We used either iTunes or Windows Media Player (WMP) if there was no software supplied. iTunes is free to download, but is quite large at around 64MB for Windows XP, so there will be a cost if you’re on a limited internet plan. WMP is installed with Windows operating systems, but the latest update is 25MB, so it’s not so small either.
Both are easy to use for simple tasks like ripping CDs, transferring to a player and organising music on your computer, but also contain some digital rights management functions which may restrict their usefulness.
Most of the audio software supplied with the players is also reasonably easy to use, but the Lenoxx software was difficult to install and instructions were difficult to follow.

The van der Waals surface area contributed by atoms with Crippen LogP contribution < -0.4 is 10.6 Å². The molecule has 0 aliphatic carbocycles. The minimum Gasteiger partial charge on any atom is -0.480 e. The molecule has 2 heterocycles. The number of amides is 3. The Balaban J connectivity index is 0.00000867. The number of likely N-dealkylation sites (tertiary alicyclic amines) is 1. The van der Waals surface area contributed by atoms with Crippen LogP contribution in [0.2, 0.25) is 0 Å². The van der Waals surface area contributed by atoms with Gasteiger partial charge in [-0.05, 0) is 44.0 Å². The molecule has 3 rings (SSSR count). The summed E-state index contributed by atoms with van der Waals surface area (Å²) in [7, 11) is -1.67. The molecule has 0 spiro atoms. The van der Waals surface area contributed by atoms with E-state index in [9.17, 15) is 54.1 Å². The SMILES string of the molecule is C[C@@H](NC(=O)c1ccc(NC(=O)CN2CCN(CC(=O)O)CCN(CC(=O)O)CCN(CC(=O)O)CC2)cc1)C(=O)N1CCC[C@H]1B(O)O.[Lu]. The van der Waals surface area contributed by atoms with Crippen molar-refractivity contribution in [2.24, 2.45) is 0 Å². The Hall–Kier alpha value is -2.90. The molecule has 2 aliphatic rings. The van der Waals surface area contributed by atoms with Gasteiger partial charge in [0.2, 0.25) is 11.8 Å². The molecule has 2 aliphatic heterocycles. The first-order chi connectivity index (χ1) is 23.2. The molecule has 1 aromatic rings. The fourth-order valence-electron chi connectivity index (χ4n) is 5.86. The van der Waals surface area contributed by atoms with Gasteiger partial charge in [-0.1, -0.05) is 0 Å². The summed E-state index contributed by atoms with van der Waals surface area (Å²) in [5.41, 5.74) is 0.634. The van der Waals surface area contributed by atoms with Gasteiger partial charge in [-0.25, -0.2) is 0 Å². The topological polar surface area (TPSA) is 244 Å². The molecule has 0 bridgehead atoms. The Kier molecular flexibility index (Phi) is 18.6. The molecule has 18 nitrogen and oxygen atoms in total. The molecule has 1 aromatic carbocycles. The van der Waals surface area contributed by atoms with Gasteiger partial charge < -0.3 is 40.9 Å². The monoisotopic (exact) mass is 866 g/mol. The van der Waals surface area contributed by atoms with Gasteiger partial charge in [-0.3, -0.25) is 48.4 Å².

The Creative Zen X-FI software had to be replaced with a 20MB downloaded version as the supplied version didn’t work properly.
To get the video onto the players, we had to convert our in-house video with the supplied software. A majority of the players’ video software ranged from poor to OK in ease of use. Only the Creative, Philips and SanDisk players had video software that was relatively easy to use.
The Apple players and the Nokia phone were the only ones we had to download a third party tool to convert the in-house video, the Apple players due to the way its software deals with the format we chose and the Nokia because the instructions were difficult to understand. To convert the video for the Sony players, we had to upgrade a Sony software tool at a cost of $US12.95.
We would like to see the ease of use of video software improve in alignment with the audio software. Ideally, simply dragging and dropping a video file, regardless of the format, into an intuitively named directory and having the player auto-convert the video would be easiest for a consumer.